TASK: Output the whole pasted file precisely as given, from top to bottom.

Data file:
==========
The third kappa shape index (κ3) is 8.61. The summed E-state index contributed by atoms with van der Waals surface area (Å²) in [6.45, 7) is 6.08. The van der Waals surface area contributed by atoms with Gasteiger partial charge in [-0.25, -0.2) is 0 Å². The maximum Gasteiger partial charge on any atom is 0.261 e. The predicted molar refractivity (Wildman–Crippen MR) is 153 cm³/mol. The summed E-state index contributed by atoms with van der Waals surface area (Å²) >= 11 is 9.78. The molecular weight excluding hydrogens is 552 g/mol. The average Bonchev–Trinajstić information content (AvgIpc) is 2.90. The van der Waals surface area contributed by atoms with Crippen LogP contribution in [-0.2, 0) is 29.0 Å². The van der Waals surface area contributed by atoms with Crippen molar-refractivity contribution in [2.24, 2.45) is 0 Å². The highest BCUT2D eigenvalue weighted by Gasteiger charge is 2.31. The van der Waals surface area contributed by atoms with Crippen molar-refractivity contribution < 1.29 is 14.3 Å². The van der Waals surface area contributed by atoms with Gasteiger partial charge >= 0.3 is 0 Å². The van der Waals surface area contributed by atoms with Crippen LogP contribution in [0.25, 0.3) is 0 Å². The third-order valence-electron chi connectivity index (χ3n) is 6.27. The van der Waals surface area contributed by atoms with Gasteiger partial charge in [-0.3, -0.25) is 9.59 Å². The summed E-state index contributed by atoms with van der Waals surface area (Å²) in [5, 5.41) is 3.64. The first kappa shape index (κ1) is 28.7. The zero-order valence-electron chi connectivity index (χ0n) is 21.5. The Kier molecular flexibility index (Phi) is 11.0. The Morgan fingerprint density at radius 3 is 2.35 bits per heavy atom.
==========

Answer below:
The third kappa shape index (κ3) is 8.61. The summed E-state index contributed by atoms with van der Waals surface area (Å²) in [6.45, 7) is 6.08. The van der Waals surface area contributed by atoms with Gasteiger partial charge in [-0.25, -0.2) is 0 Å². The maximum Gasteiger partial charge on any atom is 0.261 e. The predicted molar refractivity (Wildman–Crippen MR) is 153 cm³/mol. The summed E-state index contributed by atoms with van der Waals surface area (Å²) >= 11 is 9.78. The molecular weight excluding hydrogens is 552 g/mol. The average Bonchev–Trinajstić information content (AvgIpc) is 2.90. The van der Waals surface area contributed by atoms with Crippen LogP contribution in [-0.2, 0) is 29.0 Å². The van der Waals surface area contributed by atoms with Crippen molar-refractivity contribution in [2.24, 2.45) is 0 Å². The highest BCUT2D eigenvalue weighted by Gasteiger charge is 2.31. The van der Waals surface area contributed by atoms with Crippen molar-refractivity contribution < 1.29 is 14.3 Å². The van der Waals surface area contributed by atoms with Gasteiger partial charge >= 0.3 is 0 Å². The van der Waals surface area contributed by atoms with Crippen LogP contribution in [0.25, 0.3) is 0 Å². The third-order valence-electron chi connectivity index (χ3n) is 6.27. The van der Waals surface area contributed by atoms with Gasteiger partial charge in [-0.3, -0.25) is 9.59 Å². The summed E-state index contributed by atoms with van der Waals surface area (Å²) in [5, 5.41) is 3.64. The first kappa shape index (κ1) is 28.7. The zero-order valence-electron chi connectivity index (χ0n) is 21.5. The Kier molecular flexibility index (Phi) is 11.0. The Morgan fingerprint density at radius 3 is 2.35 bits per heavy atom.